Neurofeedback Treatment for Pain Associated with Complex Regional Pain Syndrome Type I


  • Mark P. Jensen
  • Caroline Grierson
  • Veronika Tracy-Smith
  • Stacy C. Bacigalupi
  • Siegfried Othmer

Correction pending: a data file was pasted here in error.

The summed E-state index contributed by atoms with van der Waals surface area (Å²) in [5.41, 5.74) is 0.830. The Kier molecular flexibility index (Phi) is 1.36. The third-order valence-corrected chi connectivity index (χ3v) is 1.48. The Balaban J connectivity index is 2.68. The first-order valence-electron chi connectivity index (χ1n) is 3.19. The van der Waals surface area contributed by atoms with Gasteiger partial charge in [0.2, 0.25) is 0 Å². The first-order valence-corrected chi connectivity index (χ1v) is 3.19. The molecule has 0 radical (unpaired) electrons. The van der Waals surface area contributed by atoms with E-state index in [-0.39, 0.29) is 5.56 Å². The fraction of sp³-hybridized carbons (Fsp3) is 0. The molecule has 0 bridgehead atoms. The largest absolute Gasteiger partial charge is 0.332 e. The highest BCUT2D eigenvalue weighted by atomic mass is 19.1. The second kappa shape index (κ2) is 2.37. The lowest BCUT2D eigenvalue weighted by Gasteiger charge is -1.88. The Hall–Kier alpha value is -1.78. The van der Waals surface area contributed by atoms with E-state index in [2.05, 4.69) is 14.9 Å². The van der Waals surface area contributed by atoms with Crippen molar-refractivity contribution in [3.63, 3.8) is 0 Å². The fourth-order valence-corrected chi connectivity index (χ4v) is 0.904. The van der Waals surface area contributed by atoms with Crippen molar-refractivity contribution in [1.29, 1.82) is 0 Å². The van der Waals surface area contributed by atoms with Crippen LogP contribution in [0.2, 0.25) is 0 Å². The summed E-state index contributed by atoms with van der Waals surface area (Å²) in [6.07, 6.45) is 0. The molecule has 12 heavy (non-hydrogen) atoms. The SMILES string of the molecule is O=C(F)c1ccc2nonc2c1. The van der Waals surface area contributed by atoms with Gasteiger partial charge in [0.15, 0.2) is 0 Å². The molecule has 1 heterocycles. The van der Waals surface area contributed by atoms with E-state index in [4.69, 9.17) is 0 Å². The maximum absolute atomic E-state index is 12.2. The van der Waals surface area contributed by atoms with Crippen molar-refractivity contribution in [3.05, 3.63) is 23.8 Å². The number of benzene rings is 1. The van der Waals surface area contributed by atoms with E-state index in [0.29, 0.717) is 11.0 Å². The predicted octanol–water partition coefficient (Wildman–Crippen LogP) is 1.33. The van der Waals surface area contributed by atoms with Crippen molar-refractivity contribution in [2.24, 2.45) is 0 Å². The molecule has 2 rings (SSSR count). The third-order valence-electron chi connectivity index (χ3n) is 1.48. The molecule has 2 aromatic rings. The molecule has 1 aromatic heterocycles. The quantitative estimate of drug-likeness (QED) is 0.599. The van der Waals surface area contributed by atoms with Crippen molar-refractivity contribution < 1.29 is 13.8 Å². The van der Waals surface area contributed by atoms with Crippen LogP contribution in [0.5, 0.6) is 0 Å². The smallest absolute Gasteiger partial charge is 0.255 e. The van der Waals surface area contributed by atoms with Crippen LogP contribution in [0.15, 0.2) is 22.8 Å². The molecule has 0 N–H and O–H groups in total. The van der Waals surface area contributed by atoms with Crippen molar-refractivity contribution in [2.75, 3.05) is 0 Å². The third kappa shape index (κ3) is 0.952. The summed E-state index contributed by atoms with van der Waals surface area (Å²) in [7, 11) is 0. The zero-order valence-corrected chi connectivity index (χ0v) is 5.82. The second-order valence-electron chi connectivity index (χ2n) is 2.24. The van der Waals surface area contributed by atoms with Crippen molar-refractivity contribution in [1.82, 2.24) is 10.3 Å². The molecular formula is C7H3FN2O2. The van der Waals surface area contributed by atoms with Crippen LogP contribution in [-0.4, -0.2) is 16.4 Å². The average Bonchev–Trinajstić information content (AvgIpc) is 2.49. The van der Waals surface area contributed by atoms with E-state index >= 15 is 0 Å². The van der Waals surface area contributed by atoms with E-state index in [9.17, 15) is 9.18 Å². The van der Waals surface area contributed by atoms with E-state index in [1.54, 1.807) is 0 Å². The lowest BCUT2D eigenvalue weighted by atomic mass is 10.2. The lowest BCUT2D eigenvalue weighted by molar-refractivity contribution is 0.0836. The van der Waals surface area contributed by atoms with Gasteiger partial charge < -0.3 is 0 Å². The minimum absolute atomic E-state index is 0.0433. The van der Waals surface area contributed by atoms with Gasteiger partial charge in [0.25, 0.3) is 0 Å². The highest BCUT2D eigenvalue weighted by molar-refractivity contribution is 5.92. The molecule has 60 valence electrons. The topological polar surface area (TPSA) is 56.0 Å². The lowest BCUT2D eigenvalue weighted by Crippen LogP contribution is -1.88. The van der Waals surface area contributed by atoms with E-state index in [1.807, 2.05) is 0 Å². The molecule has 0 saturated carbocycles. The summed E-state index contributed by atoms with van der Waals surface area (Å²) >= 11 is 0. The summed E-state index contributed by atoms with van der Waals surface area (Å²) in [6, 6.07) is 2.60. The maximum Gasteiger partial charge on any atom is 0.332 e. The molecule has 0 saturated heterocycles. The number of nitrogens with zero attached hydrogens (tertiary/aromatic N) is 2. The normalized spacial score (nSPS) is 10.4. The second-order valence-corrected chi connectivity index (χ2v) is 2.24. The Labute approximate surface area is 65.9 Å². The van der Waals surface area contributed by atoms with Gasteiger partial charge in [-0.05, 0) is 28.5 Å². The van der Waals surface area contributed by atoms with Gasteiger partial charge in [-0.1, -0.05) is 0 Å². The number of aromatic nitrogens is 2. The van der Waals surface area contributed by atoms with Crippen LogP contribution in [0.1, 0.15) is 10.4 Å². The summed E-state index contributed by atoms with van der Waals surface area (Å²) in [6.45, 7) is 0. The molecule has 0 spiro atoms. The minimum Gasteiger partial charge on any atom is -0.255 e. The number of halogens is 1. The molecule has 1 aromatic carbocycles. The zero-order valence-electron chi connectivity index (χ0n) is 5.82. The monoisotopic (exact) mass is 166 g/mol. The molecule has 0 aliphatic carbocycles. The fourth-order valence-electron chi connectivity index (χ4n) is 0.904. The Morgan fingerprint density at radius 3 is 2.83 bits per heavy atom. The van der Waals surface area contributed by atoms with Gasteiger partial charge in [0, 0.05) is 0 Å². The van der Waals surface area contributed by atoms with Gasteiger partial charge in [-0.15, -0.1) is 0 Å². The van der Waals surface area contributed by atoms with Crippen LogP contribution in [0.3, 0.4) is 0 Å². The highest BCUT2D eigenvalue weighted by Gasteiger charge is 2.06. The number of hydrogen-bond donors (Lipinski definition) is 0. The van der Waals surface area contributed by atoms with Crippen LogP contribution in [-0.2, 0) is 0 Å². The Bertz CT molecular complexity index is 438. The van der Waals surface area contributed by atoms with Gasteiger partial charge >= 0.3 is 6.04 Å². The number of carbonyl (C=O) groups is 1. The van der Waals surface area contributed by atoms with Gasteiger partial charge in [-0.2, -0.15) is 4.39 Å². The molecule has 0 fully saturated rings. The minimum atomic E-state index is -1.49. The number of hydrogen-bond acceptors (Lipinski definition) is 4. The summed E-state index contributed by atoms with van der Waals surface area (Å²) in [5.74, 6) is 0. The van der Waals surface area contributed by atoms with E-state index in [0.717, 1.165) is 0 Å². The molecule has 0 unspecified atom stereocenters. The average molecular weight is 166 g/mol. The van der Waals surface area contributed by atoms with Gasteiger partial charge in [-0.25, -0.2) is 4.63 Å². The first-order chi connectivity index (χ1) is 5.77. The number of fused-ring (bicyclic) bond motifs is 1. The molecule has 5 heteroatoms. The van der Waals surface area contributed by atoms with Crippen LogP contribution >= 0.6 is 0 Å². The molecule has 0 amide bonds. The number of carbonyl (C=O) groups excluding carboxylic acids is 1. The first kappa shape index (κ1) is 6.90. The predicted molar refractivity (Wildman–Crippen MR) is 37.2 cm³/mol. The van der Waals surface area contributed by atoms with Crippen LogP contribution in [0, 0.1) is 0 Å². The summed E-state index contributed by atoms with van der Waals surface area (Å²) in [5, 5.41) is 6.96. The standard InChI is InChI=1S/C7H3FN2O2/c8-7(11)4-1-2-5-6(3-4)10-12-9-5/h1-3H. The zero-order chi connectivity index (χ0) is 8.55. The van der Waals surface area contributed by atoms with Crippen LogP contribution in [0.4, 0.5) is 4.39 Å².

Introduction. Complex Regional Pain Syndrome Type I (CRPS-I) is a devastating pain condition that is refractory to standard care. Preliminary evidence suggests the possibility that neurofeedback training might benefit patients with chronic pain, including patients with CRPS-I. The current study sought to address the need for more information about the effects of neurofeedback on pain in persons with chronic pain by (1) determining the average decrease in pain in patients with CRPS-I following neurofeedback training, (2) identifying the percent of patients reporting pain decreases that are clinically meaningful, and (3) documenting other benefits of neurofeedback training. Method. Eighteen individuals with CRPS-I participating in a multidisciplinary treatment program were administered 0-10 numerical rating scale measures of pain intensity at their primary pain site, as well as pain at other sites and other symptoms, before and after a 30 minute neurofeedback training session. A series of t-tests were performed to determine the significance of any changes in symptoms observed. We also computed the effect sizes and percent change associated with the observed changes in order to help interpret the magnitude of observed improvements in symptoms. Results. There was a substantial and statistically significant pre- to post-session decrease in pain intensity at the primary pain site on average, with half of the study participants reporting changes in pain intensity that were clinically meaningful. Five of seven secondary outcome measures also showed statistically significant improvements following neurofeedback treatment. Conclusions. The findings suggest that many patients who receive neurofeedback training report significant and substantial short-term reductions in their experience of pain, as well as improvements in a number of other pain- and nonpain-specific symptoms. The findings support the need for additional research to further examine the long-term effects and mechanisms of neurofeedback training for patients with chronic pain.